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Characterization of the Recombinant Vaccinia Viruses Expressing the Lassa Virus Glycoprotein Genes.

Lescott, Thelma. (1994) Characterization of the Recombinant Vaccinia Viruses Expressing the Lassa Virus Glycoprotein Genes. Doctoral thesis, University of Surrey (United Kingdom)..

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Abstract

Lassa virus (LV) is a member of the Arenaviridae family and categorized as a hazard group 4 virus by the Advisory Committee on Dangerous Pathogens. These viruses require maximum containment facilities for infectious virus studies. Consequently the virus and the disease have been very poorly researched. This study describes the construction and characterization of recombinant vaccinia viruses expressing LV glycoproteins prepared with two strains of vaccinia virus; Lister and Western Reserve. The LV genome encodes two glycoprotein genes, G1 and G2. Both glycoproteins have been expressed, identified and characterized as being authentic viral proteins using anti-LV human antisera and mouse monoclonal antibodies. To assess if the recombinant vaccinia viruses would protect animals from a lethal challenge of LV, guinea pigs were immunized with these recombinant vaccinia viruses, then challenged 56 days after vaccination with a lethal dose of LV. A recombinant vaccinia virus expressing the LV nucleoprotein, which had been shown to protect in previous studies, was included for comparison. Various parameters of LV infection were monitored for 35 days post challenge. Although the recombinant vaccinia viruses protected guinea pigs from the lethal LV challenge, examination of disease profiles in vaccinated and unvaccinated animals revealed that protected animals still had clinical evidence of LV disease. In the guinea pigs immunized with the recombinant vaccinia viruses, the effects of the disease were moderated in most animals surviving LV challenge. Weight loss, fever and haematological factors were mild to moderate in vaccinated animals. A correlation has been established in human patients with Lassa Fever between increased serum aspartate aminotransferase (AST) levels and a greater risk of death. The AST levels in these vaccinated guinea pigs remained at moderate levels, whereas the levels in the control guinea pigs were greatly increased.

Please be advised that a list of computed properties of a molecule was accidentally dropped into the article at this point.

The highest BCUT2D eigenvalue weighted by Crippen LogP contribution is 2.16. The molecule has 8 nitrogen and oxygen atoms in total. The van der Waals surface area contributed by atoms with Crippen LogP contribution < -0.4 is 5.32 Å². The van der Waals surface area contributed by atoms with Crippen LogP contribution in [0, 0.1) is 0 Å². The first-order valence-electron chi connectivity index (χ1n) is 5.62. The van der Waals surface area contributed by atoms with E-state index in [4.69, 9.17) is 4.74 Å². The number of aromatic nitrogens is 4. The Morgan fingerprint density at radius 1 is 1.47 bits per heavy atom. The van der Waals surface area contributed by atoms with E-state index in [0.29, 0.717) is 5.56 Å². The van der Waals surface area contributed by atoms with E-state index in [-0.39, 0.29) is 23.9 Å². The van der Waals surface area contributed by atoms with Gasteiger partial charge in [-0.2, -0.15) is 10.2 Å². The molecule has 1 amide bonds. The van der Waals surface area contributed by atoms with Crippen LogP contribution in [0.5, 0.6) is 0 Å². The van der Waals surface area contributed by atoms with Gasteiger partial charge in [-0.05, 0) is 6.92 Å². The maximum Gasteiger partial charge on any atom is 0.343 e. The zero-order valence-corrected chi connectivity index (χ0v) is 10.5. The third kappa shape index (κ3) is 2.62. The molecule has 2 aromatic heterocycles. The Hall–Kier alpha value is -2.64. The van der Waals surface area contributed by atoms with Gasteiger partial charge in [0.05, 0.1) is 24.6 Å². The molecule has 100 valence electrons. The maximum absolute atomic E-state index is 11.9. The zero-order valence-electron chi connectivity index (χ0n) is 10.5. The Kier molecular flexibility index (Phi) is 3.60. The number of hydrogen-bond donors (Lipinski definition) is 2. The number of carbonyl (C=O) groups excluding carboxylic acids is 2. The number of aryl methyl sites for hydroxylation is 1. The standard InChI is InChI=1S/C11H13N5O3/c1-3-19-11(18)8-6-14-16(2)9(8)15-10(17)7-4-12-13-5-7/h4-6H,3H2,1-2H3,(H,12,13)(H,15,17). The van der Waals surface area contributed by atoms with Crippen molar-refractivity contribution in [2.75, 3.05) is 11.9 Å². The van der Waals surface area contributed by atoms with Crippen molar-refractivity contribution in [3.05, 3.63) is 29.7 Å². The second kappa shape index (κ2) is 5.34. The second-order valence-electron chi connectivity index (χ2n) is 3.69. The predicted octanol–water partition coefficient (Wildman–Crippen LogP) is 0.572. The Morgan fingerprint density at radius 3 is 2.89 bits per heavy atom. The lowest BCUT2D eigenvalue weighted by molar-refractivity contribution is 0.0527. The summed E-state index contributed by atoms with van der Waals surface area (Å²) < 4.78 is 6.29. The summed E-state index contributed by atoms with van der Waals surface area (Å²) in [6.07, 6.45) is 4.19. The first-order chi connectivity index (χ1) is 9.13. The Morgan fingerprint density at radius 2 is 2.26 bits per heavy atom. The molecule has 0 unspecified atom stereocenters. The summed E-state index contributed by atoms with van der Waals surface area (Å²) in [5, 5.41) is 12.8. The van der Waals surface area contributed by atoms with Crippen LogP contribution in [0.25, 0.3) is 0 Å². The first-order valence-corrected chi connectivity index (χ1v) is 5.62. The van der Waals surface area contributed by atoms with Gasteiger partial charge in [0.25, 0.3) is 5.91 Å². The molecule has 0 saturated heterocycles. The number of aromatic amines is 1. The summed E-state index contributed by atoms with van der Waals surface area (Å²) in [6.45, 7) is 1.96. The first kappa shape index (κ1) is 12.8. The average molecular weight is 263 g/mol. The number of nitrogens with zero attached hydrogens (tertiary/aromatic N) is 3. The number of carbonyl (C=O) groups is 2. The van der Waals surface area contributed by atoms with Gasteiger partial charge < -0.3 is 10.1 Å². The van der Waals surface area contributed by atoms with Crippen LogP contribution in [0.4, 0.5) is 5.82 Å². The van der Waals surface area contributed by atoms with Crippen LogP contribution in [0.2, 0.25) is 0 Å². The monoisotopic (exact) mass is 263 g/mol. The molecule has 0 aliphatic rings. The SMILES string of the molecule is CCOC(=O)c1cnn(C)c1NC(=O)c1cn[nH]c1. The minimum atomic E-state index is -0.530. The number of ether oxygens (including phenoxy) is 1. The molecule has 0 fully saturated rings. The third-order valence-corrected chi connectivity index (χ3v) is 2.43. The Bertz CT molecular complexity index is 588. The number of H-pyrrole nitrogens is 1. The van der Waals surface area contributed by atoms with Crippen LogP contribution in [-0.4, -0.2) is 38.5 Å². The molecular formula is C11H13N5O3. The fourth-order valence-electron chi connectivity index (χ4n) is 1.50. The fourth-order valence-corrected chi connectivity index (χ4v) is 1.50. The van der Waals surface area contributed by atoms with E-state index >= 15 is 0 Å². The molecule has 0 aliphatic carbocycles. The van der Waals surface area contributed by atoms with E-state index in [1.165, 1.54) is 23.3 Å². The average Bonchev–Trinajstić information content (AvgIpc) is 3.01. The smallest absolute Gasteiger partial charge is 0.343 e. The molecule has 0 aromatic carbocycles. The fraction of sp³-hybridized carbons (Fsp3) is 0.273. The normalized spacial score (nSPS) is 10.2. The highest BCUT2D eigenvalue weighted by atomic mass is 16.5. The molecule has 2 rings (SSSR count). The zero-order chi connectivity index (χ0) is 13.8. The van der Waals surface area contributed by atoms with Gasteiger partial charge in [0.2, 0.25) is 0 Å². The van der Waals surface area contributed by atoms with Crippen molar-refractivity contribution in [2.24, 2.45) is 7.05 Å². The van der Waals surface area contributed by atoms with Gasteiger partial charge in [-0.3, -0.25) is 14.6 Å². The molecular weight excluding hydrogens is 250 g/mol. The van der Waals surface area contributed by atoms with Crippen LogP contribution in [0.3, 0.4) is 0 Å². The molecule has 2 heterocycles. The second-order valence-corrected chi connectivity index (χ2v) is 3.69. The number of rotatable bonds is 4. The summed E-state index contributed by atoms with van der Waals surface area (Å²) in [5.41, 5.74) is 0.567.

Item Type: Thesis (Doctoral)
Divisions : Theses
Authors : Lescott, Thelma.
Date : 1994
Additional Information : Thesis (M.Phil.)--University of Surrey (United Kingdom), 1994.
Depositing User : EPrints Services
Date Deposited : 06 May 2020 12:15
Last Modified : 06 May 2020 12:18
URI: http://epubs.surrey.ac.uk/id/eprint/855794

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